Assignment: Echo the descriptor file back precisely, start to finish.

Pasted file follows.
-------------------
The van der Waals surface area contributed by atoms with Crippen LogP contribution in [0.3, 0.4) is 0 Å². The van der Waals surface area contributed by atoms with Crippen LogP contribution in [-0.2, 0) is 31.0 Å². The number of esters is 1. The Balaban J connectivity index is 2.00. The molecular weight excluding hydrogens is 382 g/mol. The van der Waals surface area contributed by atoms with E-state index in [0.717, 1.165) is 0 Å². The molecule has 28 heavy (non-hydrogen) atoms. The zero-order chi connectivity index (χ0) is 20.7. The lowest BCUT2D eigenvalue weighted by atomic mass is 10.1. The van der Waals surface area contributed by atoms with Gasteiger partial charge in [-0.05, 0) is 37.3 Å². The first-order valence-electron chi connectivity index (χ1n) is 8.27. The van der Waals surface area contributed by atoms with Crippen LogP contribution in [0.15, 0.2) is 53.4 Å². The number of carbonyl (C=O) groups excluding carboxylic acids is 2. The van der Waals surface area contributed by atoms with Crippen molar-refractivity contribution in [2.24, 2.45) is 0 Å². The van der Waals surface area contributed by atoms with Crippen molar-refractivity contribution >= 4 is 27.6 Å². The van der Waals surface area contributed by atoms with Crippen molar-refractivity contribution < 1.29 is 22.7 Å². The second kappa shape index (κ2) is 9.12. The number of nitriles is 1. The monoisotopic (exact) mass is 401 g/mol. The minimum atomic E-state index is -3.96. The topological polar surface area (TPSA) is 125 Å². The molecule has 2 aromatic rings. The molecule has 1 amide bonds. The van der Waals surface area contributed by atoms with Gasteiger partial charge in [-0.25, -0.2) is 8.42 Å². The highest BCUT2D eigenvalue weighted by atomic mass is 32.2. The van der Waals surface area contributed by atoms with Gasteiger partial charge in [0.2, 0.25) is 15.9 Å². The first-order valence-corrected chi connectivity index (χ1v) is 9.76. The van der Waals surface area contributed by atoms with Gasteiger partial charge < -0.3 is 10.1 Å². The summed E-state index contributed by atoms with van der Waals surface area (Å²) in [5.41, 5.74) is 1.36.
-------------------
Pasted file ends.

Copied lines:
The van der Waals surface area contributed by atoms with Crippen LogP contribution in [0.3, 0.4) is 0 Å². The van der Waals surface area contributed by atoms with Crippen LogP contribution in [-0.2, 0) is 31.0 Å². The number of esters is 1. The Balaban J connectivity index is 2.00. The molecular weight excluding hydrogens is 382 g/mol. The van der Waals surface area contributed by atoms with E-state index in [0.717, 1.165) is 0 Å². The molecule has 28 heavy (non-hydrogen) atoms. The zero-order chi connectivity index (χ0) is 20.7. The lowest BCUT2D eigenvalue weighted by atomic mass is 10.1. The van der Waals surface area contributed by atoms with Gasteiger partial charge in [-0.05, 0) is 37.3 Å². The first-order valence-electron chi connectivity index (χ1n) is 8.27. The van der Waals surface area contributed by atoms with Crippen LogP contribution in [0.15, 0.2) is 53.4 Å². The number of carbonyl (C=O) groups excluding carboxylic acids is 2. The van der Waals surface area contributed by atoms with Crippen molar-refractivity contribution in [2.24, 2.45) is 0 Å². The van der Waals surface area contributed by atoms with Crippen molar-refractivity contribution >= 4 is 27.6 Å². The van der Waals surface area contributed by atoms with Crippen molar-refractivity contribution < 1.29 is 22.7 Å². The second kappa shape index (κ2) is 9.12. The number of nitriles is 1. The monoisotopic (exact) mass is 401 g/mol. The minimum atomic E-state index is -3.96. The topological polar surface area (TPSA) is 125 Å². The molecule has 2 aromatic rings. The molecule has 1 amide bonds. The van der Waals surface area contributed by atoms with Gasteiger partial charge in [-0.25, -0.2) is 8.42 Å². The highest BCUT2D eigenvalue weighted by atomic mass is 32.2. The van der Waals surface area contributed by atoms with Gasteiger partial charge in [0.2, 0.25) is 15.9 Å². The first-order valence-corrected chi connectivity index (χ1v) is 9.76. The van der Waals surface area contributed by atoms with Gasteiger partial charge < -0.3 is 10.1 Å². The summed E-state index contributed by atoms with van der Waals surface area (Å²) in [5.41, 5.74) is 1.36.